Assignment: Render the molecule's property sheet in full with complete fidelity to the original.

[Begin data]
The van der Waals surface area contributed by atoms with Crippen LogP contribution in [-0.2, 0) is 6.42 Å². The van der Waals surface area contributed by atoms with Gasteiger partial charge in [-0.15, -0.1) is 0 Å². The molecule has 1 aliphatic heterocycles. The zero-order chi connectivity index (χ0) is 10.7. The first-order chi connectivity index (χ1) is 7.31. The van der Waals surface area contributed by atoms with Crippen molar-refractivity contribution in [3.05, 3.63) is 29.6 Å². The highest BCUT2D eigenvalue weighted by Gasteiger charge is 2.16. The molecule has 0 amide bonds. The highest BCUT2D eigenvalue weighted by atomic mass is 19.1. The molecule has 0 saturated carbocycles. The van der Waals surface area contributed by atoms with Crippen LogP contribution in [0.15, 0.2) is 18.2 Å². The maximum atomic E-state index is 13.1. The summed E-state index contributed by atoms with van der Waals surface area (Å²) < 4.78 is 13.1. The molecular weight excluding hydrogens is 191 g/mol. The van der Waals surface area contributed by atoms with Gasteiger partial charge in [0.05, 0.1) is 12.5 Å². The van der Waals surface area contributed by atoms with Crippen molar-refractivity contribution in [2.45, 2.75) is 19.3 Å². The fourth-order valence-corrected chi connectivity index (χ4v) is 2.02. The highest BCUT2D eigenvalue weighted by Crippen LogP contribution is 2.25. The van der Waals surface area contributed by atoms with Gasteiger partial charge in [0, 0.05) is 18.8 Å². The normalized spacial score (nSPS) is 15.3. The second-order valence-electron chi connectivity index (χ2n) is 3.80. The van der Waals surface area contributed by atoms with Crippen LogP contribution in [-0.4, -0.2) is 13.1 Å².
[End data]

The van der Waals surface area contributed by atoms with Crippen LogP contribution in [-0.2, 0) is 6.42 Å². The van der Waals surface area contributed by atoms with Gasteiger partial charge in [-0.15, -0.1) is 0 Å². The molecule has 1 aliphatic heterocycles. The zero-order chi connectivity index (χ0) is 10.7. The first-order chi connectivity index (χ1) is 7.31. The van der Waals surface area contributed by atoms with Crippen molar-refractivity contribution in [3.05, 3.63) is 29.6 Å². The highest BCUT2D eigenvalue weighted by Gasteiger charge is 2.16. The molecule has 0 amide bonds. The highest BCUT2D eigenvalue weighted by atomic mass is 19.1. The molecule has 0 saturated carbocycles. The van der Waals surface area contributed by atoms with Crippen LogP contribution in [0.15, 0.2) is 18.2 Å². The maximum atomic E-state index is 13.1. The summed E-state index contributed by atoms with van der Waals surface area (Å²) < 4.78 is 13.1. The molecular weight excluding hydrogens is 191 g/mol. The van der Waals surface area contributed by atoms with Gasteiger partial charge in [0.05, 0.1) is 12.5 Å². The van der Waals surface area contributed by atoms with Crippen molar-refractivity contribution in [2.45, 2.75) is 19.3 Å². The fourth-order valence-corrected chi connectivity index (χ4v) is 2.02. The highest BCUT2D eigenvalue weighted by Crippen LogP contribution is 2.25. The van der Waals surface area contributed by atoms with Gasteiger partial charge in [0, 0.05) is 18.8 Å². The normalized spacial score (nSPS) is 15.3. The second-order valence-electron chi connectivity index (χ2n) is 3.80. The van der Waals surface area contributed by atoms with Crippen LogP contribution in [-0.4, -0.2) is 13.1 Å².